If you’ve been to the doctor in the last few years, you’ve probably gotten one a phone call reminding you from your doctor’s office reminding you of your upcoming appointment. These calls usually come from 1 to 3 days prior to your scheduled appointment. Sometimes a member of the front office staff speaks to you in person. Other times you get an automated “robo-call.” And, while I’ve never experienced it, many providers are now contacting patients with reminders sent to their cellphones as text messages.
I’ve always found these reminders annoying, because I generally keep my appointments, but for the physicians, anything that helps to avoid missed appointments is a way to improve efficiency. After all, a physician’s day littered with missed appointments isn’t much different than a plane flying with empty seats. The phone call reminders are known to produce results, but if text messages are equally effective, they would be preferable, because they’re generally cheaper to send out than paying someone to make calls. But the big question is: Do these text message reminders work?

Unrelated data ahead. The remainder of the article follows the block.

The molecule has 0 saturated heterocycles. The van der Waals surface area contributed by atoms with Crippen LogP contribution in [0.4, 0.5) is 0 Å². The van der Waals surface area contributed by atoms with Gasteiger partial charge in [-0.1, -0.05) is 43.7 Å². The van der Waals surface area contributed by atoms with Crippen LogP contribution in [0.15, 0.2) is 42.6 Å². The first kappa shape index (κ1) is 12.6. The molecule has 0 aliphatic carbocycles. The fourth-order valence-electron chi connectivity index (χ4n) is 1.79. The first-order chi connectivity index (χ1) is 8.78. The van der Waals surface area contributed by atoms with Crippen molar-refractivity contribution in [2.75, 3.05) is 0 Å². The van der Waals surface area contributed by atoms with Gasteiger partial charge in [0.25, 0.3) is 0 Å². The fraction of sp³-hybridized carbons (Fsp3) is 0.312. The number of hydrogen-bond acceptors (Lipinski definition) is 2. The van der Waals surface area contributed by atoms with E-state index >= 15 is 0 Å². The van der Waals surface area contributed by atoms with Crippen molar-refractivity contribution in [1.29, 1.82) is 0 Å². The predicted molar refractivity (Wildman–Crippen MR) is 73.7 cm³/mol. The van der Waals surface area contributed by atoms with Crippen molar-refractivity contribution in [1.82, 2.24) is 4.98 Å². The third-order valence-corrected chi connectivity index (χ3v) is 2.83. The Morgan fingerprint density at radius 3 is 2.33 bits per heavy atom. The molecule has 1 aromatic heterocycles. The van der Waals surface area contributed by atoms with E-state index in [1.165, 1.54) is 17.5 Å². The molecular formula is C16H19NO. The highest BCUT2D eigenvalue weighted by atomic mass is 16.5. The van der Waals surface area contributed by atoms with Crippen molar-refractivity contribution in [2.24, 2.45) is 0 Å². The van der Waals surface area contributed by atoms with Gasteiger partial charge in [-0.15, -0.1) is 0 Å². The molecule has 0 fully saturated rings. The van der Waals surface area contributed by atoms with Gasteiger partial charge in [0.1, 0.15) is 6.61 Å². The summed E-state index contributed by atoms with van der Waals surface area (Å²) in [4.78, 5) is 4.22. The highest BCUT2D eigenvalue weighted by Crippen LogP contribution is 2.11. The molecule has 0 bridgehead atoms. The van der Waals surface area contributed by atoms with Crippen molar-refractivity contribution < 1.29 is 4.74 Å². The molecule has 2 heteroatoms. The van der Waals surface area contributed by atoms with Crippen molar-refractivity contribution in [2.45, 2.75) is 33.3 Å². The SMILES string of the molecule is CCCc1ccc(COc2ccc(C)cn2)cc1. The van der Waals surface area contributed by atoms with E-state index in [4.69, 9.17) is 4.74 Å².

The answer, according to a meta-analysis appearing in the latest issue of Health Services Research, is a resounding yes. The study looked only at text message reminders, and synthesizing results from 18 separate studies, they found that text message reminders increased the likelihood of appointment attendance by nearly 50%. That’s a big effect. The only thing that’s concerning is who won’t be reached if providers migrate to text message reminders over telephone calls. Cellphone use is widespread, but there are pockets of people–the elderly, those in areas without cell coverage, etc.–that would stand to forget their appointments more often, because they don’t have a cellphone. Of course, if things get really bad, it will be the folks without cellphones who come out ahead.